The top 10 of the year begins its countdown now, so be on the lookout to see which of your favourites may or may not have made the cut…


Coming almost out of nowhere to wow audiences and critics alike, Denis Villeneuve’s dark and grim thriller exceeded nearly all expectations.

Its child-kidnap storyline gives way for some of the most suspenseful build-up all year, but it stays far away from diving into most of the usual clichés. The search for the truth not only threatens to corrupt even the most decent of people but moulds them to come out possibly more vile than the perpetrators themselves.

Villeneuve’s direction is spot-on and Roger Deakins’ beautiful cinematography lends a poetic eye to the story, but its ensemble cast – in particular Hugh Jackman and Paul Dano – are the real highlights, all delivering career-bests with their unapologetically grim performances.

Though it looks like it will be mostly overlooked during awards season, Prisoners should still stand as being the Best Thriller of the Year

9 – RUSH

Easily the most impressive film about Formula 1 racing since Senna, Ron Howard’s action-drama hits all the right crowd-pleasing notes while also creating a deep, complex rivalry story for analysts to go to town with.

The racing scenes themselves are impressively made, from Howard’s adrenalin-fuelled direction to cinematographer Anthony Dod Mantle’s breath-taking camera work, but the real heart of the story is the close look at the individual lives and relationships between drivers James Hunt (a cocksure but fun Chris Hemsworth) and Niki Lauda (Daniel Brühl, in an unbelievable breakthrough performance).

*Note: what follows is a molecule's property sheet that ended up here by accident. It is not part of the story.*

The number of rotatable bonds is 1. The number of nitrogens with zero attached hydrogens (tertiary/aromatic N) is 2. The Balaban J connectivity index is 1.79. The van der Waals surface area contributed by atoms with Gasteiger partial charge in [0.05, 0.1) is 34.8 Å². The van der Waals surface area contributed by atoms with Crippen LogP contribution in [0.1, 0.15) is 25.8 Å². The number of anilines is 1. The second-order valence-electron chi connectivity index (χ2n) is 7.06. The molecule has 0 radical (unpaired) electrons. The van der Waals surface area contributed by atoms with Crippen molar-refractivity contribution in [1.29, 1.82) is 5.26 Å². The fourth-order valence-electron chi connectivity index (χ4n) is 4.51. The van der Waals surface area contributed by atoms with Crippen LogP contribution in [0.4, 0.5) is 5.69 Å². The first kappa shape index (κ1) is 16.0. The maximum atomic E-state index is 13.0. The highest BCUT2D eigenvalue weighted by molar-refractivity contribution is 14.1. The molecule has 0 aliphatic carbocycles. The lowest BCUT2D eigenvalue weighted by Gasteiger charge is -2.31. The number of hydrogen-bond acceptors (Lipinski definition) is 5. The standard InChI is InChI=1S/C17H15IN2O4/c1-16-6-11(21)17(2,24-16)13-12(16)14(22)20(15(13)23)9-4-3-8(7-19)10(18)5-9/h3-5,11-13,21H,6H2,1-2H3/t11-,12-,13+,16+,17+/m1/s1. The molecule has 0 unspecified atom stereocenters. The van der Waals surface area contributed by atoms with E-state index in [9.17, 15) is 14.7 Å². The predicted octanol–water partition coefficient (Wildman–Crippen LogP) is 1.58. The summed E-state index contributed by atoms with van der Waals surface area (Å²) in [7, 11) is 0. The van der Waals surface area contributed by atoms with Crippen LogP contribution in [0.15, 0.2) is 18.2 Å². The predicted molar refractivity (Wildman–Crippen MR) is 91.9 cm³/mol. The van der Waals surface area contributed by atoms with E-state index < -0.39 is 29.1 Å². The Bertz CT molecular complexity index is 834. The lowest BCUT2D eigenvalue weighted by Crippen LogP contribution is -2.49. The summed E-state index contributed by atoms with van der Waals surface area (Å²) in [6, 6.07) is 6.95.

Both men are at polar opposites and do not always come out as likable as we would hope, but the film is clever enough to focus on each driver fairly and give us a fair examination as to what makes these men tick. And as we discover how intelligent and dedicated they both are, the more similar they surprisingly turn out to be. The respect they also seem to give each other, despite their antagonistic feelings toward one another, is also a great reminder that they are human first and competitive racers second.

It’s this sort of complexity and intelligence, also thanks to a witty and sophisticated screenplay by Peter Morgan, that awards Rush a #9 spot on this list, as well as the title of Best Sports Film of the Year


Say whatever you want about a big, dumb, CG-heavy summer blockbuster featuring giant robots fighting giant monsters, but just remember that Guillermo Del Toro’s latest on-screen outing is anything but just that.

Yes, those numerous action scenes do look amazing, with the CGI and designs of the “Kaiju” creatures being especially outstanding, but what’s even more shocking is that the story, characters and everything else is just as strong if not more so.

The world that Del Toro and co-writer Travis Beacham have created is extremely interesting, hinting at what we would really do when faced with this kind of situation; the storyline is relatively easy to follow, never getting too complicated; it features characters that you actually really like and want to see get out in one piece (even the comic relief pairing of Charlie Day and Burn Gorman is tolerable AND actually serves a purpose!); and as ever, the way each and every piece of set design is presented to the audience is both stunning and a work of art.